"The Queen Bee of Bridgeton" was instantly engaging. One of the criteria by which I measure a book is its ability to make me want to "get back to reading" whenever I'm doing something else. Some books totally leave my brain when I put them down mid-stream - sometimes to the point where I have to look at the title again to remind myself what I've been reading. Not this one. I couldn't wait to see what would happen next.

A key aspect of this book is the interaction between racially and economically diverse characters. The main character, Sonya, comes from a less-than-desirable neighborhood and (mostly due to her sister's insistent urging) hides that from most of her friends. Despite being poor, she is extremely fortunate in just about every way. She is a talented dancer, a decent student, attractive with a great body, has a great boyfriend, and attends a highly exclusive private school. Which leads me to the reason why I rated this book 4 stars instead of 5. Sonya is almost "too perfect."

Despite the protagonist's incessant perfection, I would recommend this book to anyone who is looking for a well written, engaging, feel-good, underdog story. I don't think you will be disappointed, regardless of the genre you typically read.
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6 of 6 people found the following review helpful By Chels on June 7, 2011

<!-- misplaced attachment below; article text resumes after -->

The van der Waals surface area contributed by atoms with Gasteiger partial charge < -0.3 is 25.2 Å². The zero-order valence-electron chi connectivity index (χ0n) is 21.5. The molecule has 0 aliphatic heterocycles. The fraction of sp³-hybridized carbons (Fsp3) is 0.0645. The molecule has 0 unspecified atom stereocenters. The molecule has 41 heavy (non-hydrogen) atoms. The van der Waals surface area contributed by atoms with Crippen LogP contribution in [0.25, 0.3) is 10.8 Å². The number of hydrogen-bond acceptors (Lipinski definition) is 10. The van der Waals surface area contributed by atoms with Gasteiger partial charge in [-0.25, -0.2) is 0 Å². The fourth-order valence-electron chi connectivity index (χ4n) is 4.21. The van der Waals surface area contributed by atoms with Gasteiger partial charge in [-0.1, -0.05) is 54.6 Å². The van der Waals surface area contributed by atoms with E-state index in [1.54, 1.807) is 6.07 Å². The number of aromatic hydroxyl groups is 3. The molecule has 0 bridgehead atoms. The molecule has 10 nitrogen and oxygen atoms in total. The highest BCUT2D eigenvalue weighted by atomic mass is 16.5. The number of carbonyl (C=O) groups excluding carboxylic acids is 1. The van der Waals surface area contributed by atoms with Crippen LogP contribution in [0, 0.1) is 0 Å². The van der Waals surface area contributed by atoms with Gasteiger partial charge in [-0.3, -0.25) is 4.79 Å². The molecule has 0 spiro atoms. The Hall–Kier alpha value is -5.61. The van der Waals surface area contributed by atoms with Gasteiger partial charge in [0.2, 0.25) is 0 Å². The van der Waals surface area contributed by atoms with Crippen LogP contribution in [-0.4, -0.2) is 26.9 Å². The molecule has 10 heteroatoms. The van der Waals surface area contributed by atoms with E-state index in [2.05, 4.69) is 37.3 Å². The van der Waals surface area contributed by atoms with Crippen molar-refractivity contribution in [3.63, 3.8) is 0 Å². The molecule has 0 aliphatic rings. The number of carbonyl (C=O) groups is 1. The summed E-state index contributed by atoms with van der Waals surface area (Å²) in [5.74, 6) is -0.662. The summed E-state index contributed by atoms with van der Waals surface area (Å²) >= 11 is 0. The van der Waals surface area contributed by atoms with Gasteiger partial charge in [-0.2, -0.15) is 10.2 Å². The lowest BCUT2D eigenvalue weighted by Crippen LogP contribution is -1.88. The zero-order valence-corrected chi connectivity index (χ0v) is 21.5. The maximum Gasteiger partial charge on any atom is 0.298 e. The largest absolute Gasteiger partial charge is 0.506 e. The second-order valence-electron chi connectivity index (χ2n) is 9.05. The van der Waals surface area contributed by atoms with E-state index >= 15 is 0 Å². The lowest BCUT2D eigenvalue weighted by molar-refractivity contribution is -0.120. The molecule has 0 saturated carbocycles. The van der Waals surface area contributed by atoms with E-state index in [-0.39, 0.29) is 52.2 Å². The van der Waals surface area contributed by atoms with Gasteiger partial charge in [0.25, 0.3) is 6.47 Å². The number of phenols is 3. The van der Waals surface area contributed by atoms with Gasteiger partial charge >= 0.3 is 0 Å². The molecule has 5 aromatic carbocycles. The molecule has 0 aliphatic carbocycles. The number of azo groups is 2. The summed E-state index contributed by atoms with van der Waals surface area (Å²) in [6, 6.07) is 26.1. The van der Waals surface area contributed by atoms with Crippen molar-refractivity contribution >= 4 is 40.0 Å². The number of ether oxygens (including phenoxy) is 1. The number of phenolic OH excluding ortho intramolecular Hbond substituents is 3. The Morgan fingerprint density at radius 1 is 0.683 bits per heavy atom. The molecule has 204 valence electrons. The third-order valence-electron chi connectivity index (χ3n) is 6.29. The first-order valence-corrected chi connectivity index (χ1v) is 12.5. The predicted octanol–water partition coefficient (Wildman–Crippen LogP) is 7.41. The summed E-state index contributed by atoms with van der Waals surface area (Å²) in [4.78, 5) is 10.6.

Format: Kindle Edition
The Queen Bee of Bridgeton: Leslie Dubois
I was able to read this great novel thanks to and the wonderful author, Leslie Dubois whose powerful writing and ability to endear the characters to her readers never fails to amaze me.
Sonya Garrison is accepted into the prestigious Bridgeton Academy, she immediately feels alone as she is not accepted into any cliques upon entering. However, she has potential to be the most popular girl in the Academy. She is soon dating Will, the star of the basketball team; Will becomes the love interest throughout the novel. Slightly arrogant, but loving, will Will be good for Sonya? Sonya continues to do well in school and in her dance lessons, which she pays for by cleaning the studio. The reader quickly learns to love hard-working, caring Sonya. Her sister, Sasha, does not become the reader's favorite; quite the opposite of Sonya, Sasha can be cruel and does not seem to care who her actions affect. Sasha figures largely in the ending of the novel.
The ending of the novel was satisfying for me, though I wish Sasha had gotten more karma than she did already. Sonya comes into her own and even elicits an apology from the reigning clique at the Academy. I would recommend this novel to young adult/teen readers. Keep writing Leslie Dubois!

*Complimentary copy received for this review, does not affect my opinion in any way*
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3 of 3 people found the following review helpful By Amazon Customer on November 11, 2011
Format: Kindle Edition Verified Purchase
I read another book from this author, and I liked it so much I bought this one. Its an easy plot line: outsider goes to fancy school, is bullies and over comes through dance, friends, trust blah blah blah...
The only difference this book is from other stories I've read was what made her an outsider was her skin color.
Overall, it was well-written, enjoyable, but not 're-read' worthy.